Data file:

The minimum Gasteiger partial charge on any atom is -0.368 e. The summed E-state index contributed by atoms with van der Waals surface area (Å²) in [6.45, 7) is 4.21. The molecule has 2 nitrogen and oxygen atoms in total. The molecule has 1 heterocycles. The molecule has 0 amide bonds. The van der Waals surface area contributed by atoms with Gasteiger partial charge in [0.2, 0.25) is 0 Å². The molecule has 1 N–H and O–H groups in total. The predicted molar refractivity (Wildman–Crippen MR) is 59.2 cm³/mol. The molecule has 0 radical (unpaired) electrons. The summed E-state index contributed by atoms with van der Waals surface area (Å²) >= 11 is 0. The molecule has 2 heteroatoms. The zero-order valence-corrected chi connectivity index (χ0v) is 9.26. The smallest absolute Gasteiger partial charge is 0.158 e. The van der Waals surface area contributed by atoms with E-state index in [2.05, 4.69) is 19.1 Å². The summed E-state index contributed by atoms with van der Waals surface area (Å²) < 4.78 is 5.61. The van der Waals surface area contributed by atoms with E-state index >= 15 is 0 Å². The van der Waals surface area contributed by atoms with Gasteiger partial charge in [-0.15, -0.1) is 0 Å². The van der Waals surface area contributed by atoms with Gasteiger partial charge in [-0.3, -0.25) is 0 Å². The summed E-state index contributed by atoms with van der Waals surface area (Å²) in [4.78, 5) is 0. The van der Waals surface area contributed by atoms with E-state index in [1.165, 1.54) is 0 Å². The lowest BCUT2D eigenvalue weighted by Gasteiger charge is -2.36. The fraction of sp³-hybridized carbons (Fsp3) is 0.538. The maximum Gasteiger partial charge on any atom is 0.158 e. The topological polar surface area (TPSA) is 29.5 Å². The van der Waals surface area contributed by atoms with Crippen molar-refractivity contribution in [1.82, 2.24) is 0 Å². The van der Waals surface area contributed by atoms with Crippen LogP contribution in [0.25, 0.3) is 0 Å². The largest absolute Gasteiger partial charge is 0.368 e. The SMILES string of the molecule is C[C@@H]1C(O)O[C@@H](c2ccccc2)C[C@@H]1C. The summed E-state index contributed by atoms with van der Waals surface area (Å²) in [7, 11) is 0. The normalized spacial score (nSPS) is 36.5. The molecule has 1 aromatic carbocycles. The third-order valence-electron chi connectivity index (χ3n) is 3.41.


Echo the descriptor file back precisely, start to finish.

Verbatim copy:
The minimum Gasteiger partial charge on any atom is -0.368 e. The summed E-state index contributed by atoms with van der Waals surface area (Å²) in [6.45, 7) is 4.21. The molecule has 2 nitrogen and oxygen atoms in total. The molecule has 1 heterocycles. The molecule has 0 amide bonds. The van der Waals surface area contributed by atoms with Gasteiger partial charge in [0.2, 0.25) is 0 Å². The molecule has 1 N–H and O–H groups in total. The predicted molar refractivity (Wildman–Crippen MR) is 59.2 cm³/mol. The molecule has 0 radical (unpaired) electrons. The summed E-state index contributed by atoms with van der Waals surface area (Å²) >= 11 is 0. The molecule has 2 heteroatoms. The zero-order valence-corrected chi connectivity index (χ0v) is 9.26. The smallest absolute Gasteiger partial charge is 0.158 e. The van der Waals surface area contributed by atoms with E-state index in [2.05, 4.69) is 19.1 Å². The summed E-state index contributed by atoms with van der Waals surface area (Å²) < 4.78 is 5.61. The van der Waals surface area contributed by atoms with E-state index >= 15 is 0 Å². The van der Waals surface area contributed by atoms with Gasteiger partial charge in [-0.15, -0.1) is 0 Å². The van der Waals surface area contributed by atoms with Gasteiger partial charge in [-0.3, -0.25) is 0 Å². The summed E-state index contributed by atoms with van der Waals surface area (Å²) in [4.78, 5) is 0. The van der Waals surface area contributed by atoms with E-state index in [1.165, 1.54) is 0 Å². The lowest BCUT2D eigenvalue weighted by Gasteiger charge is -2.36. The fraction of sp³-hybridized carbons (Fsp3) is 0.538. The maximum Gasteiger partial charge on any atom is 0.158 e. The topological polar surface area (TPSA) is 29.5 Å². The van der Waals surface area contributed by atoms with Crippen molar-refractivity contribution in [1.82, 2.24) is 0 Å². The van der Waals surface area contributed by atoms with Crippen LogP contribution in [0.25, 0.3) is 0 Å². The largest absolute Gasteiger partial charge is 0.368 e. The SMILES string of the molecule is C[C@@H]1C(O)O[C@@H](c2ccccc2)C[C@@H]1C. The summed E-state index contributed by atoms with van der Waals surface area (Å²) in [7, 11) is 0. The normalized spacial score (nSPS) is 36.5. The molecule has 1 aromatic carbocycles. The third-order valence-electron chi connectivity index (χ3n) is 3.41.